- The Magazine
Review by Tom Avila
Rating: (3 out of 5)
Tuesday, 10/21/2008, 9:00 PM
Feature presentation, $10 at AFI Silver
CASPER ANDREAS’ BETWEEN Love & Goodbye calls to mind that golden time when MTV trafficked in wall-to-wall music videos. The best and brightest quickly moved away from the so-called concert video and took the opportunity to transform their three minutes of fame into a turn as a movie star. These were hyper-produced, deliciously over stylized mini-films that managed to tell a complete, tight little story in a very brief span of time.
Andreas has taken some cues from these pioneers whose sequin dusted boots he’s trying on, but his sense of narrative is not as developed as it could be. Fortunately, he’s savvy enough to have created a visually-intriguing movie whose flaws are almost airbrushed into submission.
Marcel and Kyle are young and in love and look as if they fell off the cover of a Bel Ami video. Marcel is French and desperate to stay in America, so — as movie characters often do — the couple convinces their lesbian gal pal Sarah to marry Marcel so he can stay in the country.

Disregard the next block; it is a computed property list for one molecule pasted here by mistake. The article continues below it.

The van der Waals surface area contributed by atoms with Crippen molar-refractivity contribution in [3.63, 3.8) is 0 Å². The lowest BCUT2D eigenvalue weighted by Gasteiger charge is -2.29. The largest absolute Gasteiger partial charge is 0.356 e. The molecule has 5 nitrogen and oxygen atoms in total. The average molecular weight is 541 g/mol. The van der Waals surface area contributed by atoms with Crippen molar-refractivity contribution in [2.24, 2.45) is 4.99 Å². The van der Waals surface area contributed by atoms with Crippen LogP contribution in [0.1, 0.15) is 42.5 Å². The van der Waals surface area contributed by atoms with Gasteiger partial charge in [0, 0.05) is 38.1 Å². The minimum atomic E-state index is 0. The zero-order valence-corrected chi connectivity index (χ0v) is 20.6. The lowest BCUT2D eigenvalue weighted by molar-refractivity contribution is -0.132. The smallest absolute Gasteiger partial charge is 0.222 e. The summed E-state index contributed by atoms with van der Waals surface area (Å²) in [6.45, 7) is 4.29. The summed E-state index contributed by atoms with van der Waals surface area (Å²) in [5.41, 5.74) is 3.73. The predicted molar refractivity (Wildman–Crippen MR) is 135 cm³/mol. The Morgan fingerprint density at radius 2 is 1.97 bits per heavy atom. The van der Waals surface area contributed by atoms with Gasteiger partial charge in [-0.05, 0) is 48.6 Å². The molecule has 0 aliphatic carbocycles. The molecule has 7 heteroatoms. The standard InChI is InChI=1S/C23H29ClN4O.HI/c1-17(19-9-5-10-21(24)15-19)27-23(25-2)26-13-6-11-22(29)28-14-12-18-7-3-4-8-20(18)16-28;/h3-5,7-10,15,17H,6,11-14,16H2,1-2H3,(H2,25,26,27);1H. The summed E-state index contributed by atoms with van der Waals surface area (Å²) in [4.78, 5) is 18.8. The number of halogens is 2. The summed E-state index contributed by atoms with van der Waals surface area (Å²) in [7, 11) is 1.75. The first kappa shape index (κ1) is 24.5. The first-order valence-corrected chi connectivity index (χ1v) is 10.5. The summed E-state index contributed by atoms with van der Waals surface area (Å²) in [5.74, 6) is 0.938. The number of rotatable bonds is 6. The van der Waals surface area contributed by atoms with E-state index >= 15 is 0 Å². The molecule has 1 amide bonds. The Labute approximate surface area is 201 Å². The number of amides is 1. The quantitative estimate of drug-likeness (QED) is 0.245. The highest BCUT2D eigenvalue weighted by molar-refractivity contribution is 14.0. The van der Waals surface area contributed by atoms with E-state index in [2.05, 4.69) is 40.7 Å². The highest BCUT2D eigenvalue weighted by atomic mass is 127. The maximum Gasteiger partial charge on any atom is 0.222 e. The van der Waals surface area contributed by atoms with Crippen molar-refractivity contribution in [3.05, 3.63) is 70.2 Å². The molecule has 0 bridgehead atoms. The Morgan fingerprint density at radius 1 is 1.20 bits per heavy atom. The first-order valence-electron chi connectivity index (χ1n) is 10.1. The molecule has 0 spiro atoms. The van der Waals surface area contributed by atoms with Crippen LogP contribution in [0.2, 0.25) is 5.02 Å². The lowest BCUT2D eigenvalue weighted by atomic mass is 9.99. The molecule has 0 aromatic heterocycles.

Before the rice has been swept up and Marcel and Kyle have finished moving into their new apartment, Kyle’s sister April, a prostitute struggling to give up the life, appears, looking for a place to stay and a chance to get back the friendship she once shared with her brother — a friendship, April believes, that ended when Kyle started dating Marcel.
What follows wants to be a gritty spiral of hate, jealousy and malicious actions. Unfortunately, Andreas piles too much into his beautiful little vehicle and distracts from the movie’s central focus. There are too many characters and too many meandering asides that don’t serve story. Worst of all, there’s too much resistance to letting someone take the fall as the genuine villain.
What salvages Between Love & Goodbye is the decision to stud the movie with performances by Kyle’s band. More than throwaway opportunities to insert a montage, the songs inform the story and go a good distance to moving the plot forward. The pop-flavored, punk-tinged, Ziggy Stardusted tunes remain with you long after you’ve left the theater. Which is more than can be said for the film as a whole.
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